Friendly reminder that on the web, you don’t control the execution. There are millions of contexts of device, browser, bandwidth, extensions, and support is a beautiful mess… if you don’t measure, you are blind.
Especially, I see a lot of people migrating from back-end compiled-code culture to component-based JS frameworks and never ever question the total absence of client-side logs collection. On the backend, they had a single (segmented and duplicated, but fully managed) execution environment and yet,instrumented it to the bone. On the frontend… nothing.
I’m not saying it’s simple. Privacy is crucial and you’ll need to think about the mechanics of anonymization and the legal (and ethical) best practices of data minimization. But if you don’t, how do you detect errors and ensure that your product works as intended? You also have to weigh the errors that occur against the business impact they can have. Some errors can happen to all users and have absolutely no impact, so you need some kind of knowledge to dismiss them.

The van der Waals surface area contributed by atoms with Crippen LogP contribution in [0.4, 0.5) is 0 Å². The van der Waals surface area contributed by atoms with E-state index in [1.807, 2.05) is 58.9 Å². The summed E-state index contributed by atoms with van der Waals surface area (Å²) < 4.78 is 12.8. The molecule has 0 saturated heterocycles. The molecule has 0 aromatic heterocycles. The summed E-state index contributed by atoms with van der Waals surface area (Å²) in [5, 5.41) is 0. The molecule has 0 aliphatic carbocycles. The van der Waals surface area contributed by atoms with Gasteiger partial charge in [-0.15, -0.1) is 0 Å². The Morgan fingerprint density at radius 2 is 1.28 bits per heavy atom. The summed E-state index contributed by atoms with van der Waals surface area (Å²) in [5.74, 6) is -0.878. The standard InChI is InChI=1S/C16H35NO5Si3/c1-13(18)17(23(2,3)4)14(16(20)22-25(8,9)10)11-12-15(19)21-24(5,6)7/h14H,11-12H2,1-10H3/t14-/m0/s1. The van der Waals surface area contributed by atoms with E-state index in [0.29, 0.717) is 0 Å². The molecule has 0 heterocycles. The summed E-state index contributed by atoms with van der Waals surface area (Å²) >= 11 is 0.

I’m talking about analytics only, but also JS errors collections and reporting, and also CSP violations (I’m rooting for
report-to to reach a large support pretty soon). And I don’t know Web Assembly enough but I guess we’ll need logs there too!
Obviously, there’s also a question of ecological footprint. Not only do we ship a lot of JS when, most of the time, HTML and CSS can do the job perfectly but when we don’t measure what happen, we artificially increase our page views… because people reload the page whenever they’re frustrated, or go to an alternative/competitor and load more pages… When you lose efficiency, all of society pays for it.
So: less code, more instrumentation, and a real focus on every signal the real users experience can provide, to optimize their usage so that they don’t have to click twice or reload a page for the content or service to be available. Agreed?